AreaNew Testament and Early Christianity
B.A., Grenoble (1958)
B.D., Montpellier (1960)
Th.M., Geneva (1964)
Th.D., Chicago Theological Seminary (1971)
Professor of Religious Studies
Professor of New Testament and Early Christianity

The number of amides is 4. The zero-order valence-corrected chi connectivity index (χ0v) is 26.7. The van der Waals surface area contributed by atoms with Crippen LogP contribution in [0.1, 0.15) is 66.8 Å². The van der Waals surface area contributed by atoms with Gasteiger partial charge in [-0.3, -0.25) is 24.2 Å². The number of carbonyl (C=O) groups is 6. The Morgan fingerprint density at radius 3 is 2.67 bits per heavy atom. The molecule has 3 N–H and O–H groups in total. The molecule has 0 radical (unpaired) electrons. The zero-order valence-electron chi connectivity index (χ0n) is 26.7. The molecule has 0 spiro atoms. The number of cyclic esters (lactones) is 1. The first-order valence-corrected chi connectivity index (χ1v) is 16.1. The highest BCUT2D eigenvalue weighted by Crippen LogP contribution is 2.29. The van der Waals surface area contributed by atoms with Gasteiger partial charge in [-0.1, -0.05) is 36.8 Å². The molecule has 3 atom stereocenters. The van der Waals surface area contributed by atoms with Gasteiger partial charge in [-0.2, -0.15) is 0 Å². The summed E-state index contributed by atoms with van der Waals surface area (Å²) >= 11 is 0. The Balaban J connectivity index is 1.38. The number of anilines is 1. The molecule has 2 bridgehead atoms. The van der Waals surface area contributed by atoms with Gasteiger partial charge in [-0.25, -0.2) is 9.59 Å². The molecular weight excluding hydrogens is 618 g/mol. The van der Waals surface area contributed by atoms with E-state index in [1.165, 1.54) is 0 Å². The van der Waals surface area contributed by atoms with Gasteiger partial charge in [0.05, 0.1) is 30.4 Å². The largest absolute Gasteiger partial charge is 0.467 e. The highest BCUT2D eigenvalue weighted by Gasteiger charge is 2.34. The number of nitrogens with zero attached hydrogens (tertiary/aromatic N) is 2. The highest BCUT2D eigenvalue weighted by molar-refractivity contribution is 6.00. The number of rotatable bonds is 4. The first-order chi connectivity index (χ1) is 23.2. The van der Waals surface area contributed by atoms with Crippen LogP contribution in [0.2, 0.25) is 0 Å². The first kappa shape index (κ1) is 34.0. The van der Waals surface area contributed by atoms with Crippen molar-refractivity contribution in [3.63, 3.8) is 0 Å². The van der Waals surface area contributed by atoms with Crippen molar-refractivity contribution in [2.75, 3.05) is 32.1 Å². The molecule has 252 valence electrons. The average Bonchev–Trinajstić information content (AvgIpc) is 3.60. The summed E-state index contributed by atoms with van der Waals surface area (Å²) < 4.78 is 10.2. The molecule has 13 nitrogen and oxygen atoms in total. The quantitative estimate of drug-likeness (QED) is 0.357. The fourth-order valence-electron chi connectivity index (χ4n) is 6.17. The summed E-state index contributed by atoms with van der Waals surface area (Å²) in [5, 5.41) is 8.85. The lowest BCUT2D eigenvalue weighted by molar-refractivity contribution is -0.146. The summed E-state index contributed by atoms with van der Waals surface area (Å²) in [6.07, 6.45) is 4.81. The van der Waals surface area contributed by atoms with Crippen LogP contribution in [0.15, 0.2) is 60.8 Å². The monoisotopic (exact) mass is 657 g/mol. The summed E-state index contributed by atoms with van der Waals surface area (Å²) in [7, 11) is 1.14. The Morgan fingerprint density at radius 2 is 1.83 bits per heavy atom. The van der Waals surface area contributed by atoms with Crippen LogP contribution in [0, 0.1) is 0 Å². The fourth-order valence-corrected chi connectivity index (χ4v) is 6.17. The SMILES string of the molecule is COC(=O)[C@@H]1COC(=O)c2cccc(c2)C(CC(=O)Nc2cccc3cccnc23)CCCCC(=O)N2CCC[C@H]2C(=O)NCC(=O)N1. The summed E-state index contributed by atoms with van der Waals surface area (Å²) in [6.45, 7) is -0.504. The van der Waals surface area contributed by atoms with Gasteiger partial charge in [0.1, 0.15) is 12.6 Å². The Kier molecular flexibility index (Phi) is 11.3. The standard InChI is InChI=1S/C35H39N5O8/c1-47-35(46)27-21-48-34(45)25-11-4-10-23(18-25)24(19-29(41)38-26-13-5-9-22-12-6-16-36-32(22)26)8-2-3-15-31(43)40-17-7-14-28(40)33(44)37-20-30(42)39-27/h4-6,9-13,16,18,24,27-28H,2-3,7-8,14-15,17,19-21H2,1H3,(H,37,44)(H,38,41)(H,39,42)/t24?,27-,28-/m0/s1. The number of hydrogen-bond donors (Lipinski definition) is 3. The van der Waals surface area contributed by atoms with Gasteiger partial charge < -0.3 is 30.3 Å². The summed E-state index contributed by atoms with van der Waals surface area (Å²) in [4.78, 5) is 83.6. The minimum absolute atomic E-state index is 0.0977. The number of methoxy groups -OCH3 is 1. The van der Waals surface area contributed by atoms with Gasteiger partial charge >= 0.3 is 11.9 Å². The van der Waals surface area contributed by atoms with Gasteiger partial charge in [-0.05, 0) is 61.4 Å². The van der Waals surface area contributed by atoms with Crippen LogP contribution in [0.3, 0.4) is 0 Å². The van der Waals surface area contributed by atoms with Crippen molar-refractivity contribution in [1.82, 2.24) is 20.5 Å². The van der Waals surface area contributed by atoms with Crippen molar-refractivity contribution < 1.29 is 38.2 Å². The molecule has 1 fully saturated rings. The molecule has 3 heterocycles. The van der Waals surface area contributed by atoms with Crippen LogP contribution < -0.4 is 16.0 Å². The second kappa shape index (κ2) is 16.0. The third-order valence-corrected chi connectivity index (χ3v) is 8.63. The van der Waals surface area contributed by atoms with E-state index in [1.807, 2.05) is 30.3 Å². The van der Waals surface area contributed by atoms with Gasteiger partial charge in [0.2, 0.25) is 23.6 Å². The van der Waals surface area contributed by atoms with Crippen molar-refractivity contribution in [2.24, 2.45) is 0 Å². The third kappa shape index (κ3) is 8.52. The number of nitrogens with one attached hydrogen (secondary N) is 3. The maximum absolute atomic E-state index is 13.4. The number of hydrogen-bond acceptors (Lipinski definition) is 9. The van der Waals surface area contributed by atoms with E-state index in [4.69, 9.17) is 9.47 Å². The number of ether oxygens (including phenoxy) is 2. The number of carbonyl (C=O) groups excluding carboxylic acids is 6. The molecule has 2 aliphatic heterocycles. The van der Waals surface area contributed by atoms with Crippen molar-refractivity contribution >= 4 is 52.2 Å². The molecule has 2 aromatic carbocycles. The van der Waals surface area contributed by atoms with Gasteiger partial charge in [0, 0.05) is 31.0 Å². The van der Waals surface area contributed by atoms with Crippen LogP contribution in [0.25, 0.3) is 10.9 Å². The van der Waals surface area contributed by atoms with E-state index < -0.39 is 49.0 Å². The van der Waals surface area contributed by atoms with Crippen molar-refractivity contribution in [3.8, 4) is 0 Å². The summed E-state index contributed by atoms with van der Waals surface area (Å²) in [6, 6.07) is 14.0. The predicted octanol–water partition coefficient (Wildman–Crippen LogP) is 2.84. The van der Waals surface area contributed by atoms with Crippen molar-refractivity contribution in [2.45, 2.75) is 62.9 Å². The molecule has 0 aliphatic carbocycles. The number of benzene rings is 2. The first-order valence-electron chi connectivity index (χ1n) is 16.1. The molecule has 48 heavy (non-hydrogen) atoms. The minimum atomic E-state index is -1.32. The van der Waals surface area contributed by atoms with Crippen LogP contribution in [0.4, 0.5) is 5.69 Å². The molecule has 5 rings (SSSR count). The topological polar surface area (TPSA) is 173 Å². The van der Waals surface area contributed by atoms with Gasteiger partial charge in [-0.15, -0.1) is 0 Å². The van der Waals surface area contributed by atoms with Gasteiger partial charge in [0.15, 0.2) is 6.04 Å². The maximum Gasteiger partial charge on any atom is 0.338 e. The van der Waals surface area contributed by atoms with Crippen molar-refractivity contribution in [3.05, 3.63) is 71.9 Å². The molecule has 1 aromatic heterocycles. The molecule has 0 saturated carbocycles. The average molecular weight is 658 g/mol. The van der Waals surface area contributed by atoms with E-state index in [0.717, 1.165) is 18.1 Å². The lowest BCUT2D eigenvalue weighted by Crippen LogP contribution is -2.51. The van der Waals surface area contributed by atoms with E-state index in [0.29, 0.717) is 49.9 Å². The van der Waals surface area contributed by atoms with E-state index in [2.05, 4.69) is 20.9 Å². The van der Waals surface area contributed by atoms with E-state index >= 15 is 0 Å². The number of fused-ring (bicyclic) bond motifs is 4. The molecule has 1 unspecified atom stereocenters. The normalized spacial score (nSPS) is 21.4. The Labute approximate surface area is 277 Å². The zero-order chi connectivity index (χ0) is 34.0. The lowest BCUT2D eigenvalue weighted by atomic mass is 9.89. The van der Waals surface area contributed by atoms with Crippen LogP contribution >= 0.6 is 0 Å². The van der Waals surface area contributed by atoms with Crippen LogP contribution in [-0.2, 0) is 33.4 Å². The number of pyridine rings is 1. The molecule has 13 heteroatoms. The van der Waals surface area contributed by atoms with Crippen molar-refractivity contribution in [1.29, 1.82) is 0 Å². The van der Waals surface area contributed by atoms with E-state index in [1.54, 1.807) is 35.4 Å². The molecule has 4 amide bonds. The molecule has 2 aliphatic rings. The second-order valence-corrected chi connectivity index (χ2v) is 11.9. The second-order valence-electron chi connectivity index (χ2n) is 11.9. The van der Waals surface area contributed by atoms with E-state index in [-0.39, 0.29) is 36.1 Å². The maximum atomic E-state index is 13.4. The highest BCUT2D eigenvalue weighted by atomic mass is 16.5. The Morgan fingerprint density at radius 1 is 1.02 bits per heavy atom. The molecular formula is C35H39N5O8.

Daniel Patte's interest in hermeneutics (Early Jewish Hermeneutics in Palestine) and in theories of communication, structuralism, and semiotics (three books on "Structural Exegesis") led him to pay special attention to The Religious Dimensions of Biblical Texts and, in particular, those of Paul's letters (Paul's Faith and the Power of the Gospel) and Matthew (The Gospel according to Matthew). His concern for moral responsibility (Ethics of Biblical Interpretation) led him to a practice of "Scriptural Criticism" that accounts for the analytical-exegetical, hermeneutical-theological, and contextual choices any interpretations of the Bible involves. This practice was formulated in dialogue with Cristina Grenholm in the context of a Society of Biblical Literature seminar on Romans through History and Cultures (also a book series they edit; see hyperlink); he prepares a commentary on Romans. Scriptural criticism -- and its attention to the ways in which people (ordinary Christian believers or biblical scholars) with diverse religious views and a variety of social and cultural backgrounds are affected by New Testament texts in different ways -- has been illustrated in The Challenge of Discipleship: A Critical Study of the Sermon on the Mount as Scripture, and in the co-authored book with Monya Stubbs, Justin Ukpong, and Revelation Velunta, The Gospel of Matthew: A Contextual Introduction for Group Study (in press). He is preparing tools for the practice of scriptural criticism, as the general editor of A Global Bible Commentary (Abingdon Press; in process, 2004; see hyperlink), which will provide a broad sampling of contextual biblical interpretations and of The Cambridge Dictionary of Christianity (Cambridge University Press; in process, 2006; see hyperlink), which aims at making understandable the complexity of present-day Christianity by clarifying the contextual character of Christian theological views, practices and movements through history and cultures. Professor Patte served as General Editor of Semeia: An Experimental Journal for Biblical Criticism of the Society of Biblical Literature (1992-98), he is now on the editorial boards of The Bulletin of Contextual Theology in Southern Africa and Africa and of Chinese Christianity: An Experimental Journal of Bible, Theology and Culture.